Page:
Both countries need to think hard about how to address a lack of strategic mutual trust, a fundamental issue underlying today’s China-US relations. There is no such thing as “Thucydides Trap” in the world politics. Nevertheless, strategic miscalculation between major powers keeps popping up, a situation prone to leading to a vicious cycle, which in turn might result in the “self-fulfilling prophecy”. For some time, anti-China rhetoric within the American establishment have been on the rise. Some are deeply skeptical about China’s intentions. Believing China is bent on challenging or replacing US predominance, they advocate a US policy featuring containment of, “decoupling” from or even confrontation with China. Some of them even go as far as trumping such ideas as “clashes of civilizations” and “a new cold war”. This is utter strategic misjudgment, as well as wrong prescription for the woes in China-US relations. If we let such agitations fester, it will shake loose the foundation of China-US relationship, poison the atmosphere of bilateral relations, and even push China-US ties down into the “Thucydides Trap”.

“Harmony” lies at the core of the Chinese nation’s value system. This dictates that China will commit itself to a peaceful rise and uphold an opening strategy of mutual benefit and win-win. The fundamental strategic intention of China is to help its people lead a decent life, and, together with all nations in the world, construct a community of shared future for mankind. China is by no means a replica of the former Soviet Union. It will never follow down the beaten path of “power inevitably leading to hegemony”, for such a path will take us nowhere, nor is it welcome anywhere in the world. China will never become a second America, nor does it harbor ambitions of replacing it. Competition between China and the United States is bound to arise, but such competition should be constructive and rule-based. China’s development and prosperity present opportunities for the United States, and the same can be said the other way around. Both countries stand to benefit if we strengthen connectivity rather than decouple from each other. We should never allow bias and misjudgment to dictate the future of China-US relations.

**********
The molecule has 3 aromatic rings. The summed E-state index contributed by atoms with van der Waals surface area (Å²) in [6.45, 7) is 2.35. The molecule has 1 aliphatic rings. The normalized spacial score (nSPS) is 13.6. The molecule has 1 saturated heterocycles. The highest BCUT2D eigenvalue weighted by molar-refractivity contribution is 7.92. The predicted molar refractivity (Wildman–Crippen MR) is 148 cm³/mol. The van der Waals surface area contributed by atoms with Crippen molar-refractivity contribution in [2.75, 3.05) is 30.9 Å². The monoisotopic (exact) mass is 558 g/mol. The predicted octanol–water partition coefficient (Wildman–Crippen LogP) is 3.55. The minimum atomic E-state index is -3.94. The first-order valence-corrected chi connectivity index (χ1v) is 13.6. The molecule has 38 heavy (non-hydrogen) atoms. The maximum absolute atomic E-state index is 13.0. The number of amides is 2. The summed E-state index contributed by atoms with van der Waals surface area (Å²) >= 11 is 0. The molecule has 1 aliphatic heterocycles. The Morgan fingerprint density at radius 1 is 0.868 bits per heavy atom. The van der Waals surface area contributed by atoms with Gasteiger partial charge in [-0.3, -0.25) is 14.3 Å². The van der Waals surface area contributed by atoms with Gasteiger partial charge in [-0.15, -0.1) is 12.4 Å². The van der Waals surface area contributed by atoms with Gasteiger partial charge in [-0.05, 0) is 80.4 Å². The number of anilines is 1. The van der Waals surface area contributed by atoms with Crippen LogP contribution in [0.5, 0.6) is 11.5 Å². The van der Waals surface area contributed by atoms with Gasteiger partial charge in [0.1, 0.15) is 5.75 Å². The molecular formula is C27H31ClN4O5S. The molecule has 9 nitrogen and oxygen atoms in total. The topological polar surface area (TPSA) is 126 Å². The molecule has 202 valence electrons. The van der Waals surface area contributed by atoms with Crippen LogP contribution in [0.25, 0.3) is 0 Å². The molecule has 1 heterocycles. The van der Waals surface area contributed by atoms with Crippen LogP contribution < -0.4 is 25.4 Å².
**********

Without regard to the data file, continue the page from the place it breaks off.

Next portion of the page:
Both countries need to address differences and disputes between themselves in a proper way. China and the United states stand in sharp contrast in terms of social structure, history and cultural tradition: whereas China is a socialist country led by the Chinese Communist Party, the United States is the world’s largest and most powerful capitalist nation; China boasts a civilization dating as far back as 5,000 years ago, while America is a relatively young nation with a history of some 200 years; American people are proud to claim themselves as “God’s Chosen People”, while the Chinese burn with a strong sense of national pride. The two countries approach issues from different perspectives, thus it is inevitable that differences and disputes arise. However, it is critical that we not allow these differences and disputes prevail. In the bilateral ties, there are much more mutual benefits than differences, much more cooperation than friction. We are obligated to prevent differences and disputes from dictating today’s China-US relations. It is critical to face up to and cope with these differences and frictions in a proper way, and to manage them constructively in the spirit of reciprocity and mutual respect.